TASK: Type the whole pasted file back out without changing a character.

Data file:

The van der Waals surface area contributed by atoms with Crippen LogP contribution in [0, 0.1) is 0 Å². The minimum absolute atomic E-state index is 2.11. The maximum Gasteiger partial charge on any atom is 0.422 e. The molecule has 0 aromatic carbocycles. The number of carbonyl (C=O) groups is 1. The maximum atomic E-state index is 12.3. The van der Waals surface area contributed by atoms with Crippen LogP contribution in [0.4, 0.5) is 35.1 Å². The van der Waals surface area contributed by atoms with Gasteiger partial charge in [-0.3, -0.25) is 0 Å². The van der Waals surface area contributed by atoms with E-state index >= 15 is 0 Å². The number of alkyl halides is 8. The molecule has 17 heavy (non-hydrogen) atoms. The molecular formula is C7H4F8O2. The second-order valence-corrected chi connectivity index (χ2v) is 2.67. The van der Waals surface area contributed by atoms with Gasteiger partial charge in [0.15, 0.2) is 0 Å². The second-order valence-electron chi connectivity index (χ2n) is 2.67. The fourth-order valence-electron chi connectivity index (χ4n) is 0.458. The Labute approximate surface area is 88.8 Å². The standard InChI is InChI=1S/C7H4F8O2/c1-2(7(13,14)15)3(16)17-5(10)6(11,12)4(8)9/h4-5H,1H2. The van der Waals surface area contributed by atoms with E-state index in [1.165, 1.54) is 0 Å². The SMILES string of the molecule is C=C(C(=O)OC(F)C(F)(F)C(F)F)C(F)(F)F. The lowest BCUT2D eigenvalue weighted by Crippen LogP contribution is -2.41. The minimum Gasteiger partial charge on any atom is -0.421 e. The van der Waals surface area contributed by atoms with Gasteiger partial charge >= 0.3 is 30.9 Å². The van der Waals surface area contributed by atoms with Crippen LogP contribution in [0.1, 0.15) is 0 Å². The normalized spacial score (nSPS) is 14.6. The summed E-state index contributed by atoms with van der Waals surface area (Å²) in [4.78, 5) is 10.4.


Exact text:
The van der Waals surface area contributed by atoms with Crippen LogP contribution in [0, 0.1) is 0 Å². The minimum absolute atomic E-state index is 2.11. The maximum Gasteiger partial charge on any atom is 0.422 e. The molecule has 0 aromatic carbocycles. The number of carbonyl (C=O) groups is 1. The maximum atomic E-state index is 12.3. The van der Waals surface area contributed by atoms with Crippen LogP contribution in [0.4, 0.5) is 35.1 Å². The van der Waals surface area contributed by atoms with Gasteiger partial charge in [-0.3, -0.25) is 0 Å². The van der Waals surface area contributed by atoms with E-state index >= 15 is 0 Å². The number of alkyl halides is 8. The molecule has 17 heavy (non-hydrogen) atoms. The molecular formula is C7H4F8O2. The second-order valence-corrected chi connectivity index (χ2v) is 2.67. The van der Waals surface area contributed by atoms with Gasteiger partial charge in [0.15, 0.2) is 0 Å². The second-order valence-electron chi connectivity index (χ2n) is 2.67. The fourth-order valence-electron chi connectivity index (χ4n) is 0.458. The Labute approximate surface area is 88.8 Å². The standard InChI is InChI=1S/C7H4F8O2/c1-2(7(13,14)15)3(16)17-5(10)6(11,12)4(8)9/h4-5H,1H2. The van der Waals surface area contributed by atoms with E-state index in [1.165, 1.54) is 0 Å². The SMILES string of the molecule is C=C(C(=O)OC(F)C(F)(F)C(F)F)C(F)(F)F. The lowest BCUT2D eigenvalue weighted by Crippen LogP contribution is -2.41. The minimum Gasteiger partial charge on any atom is -0.421 e. The van der Waals surface area contributed by atoms with Gasteiger partial charge >= 0.3 is 30.9 Å². The van der Waals surface area contributed by atoms with Crippen LogP contribution in [0.1, 0.15) is 0 Å². The normalized spacial score (nSPS) is 14.6. The summed E-state index contributed by atoms with van der Waals surface area (Å²) in [4.78, 5) is 10.4.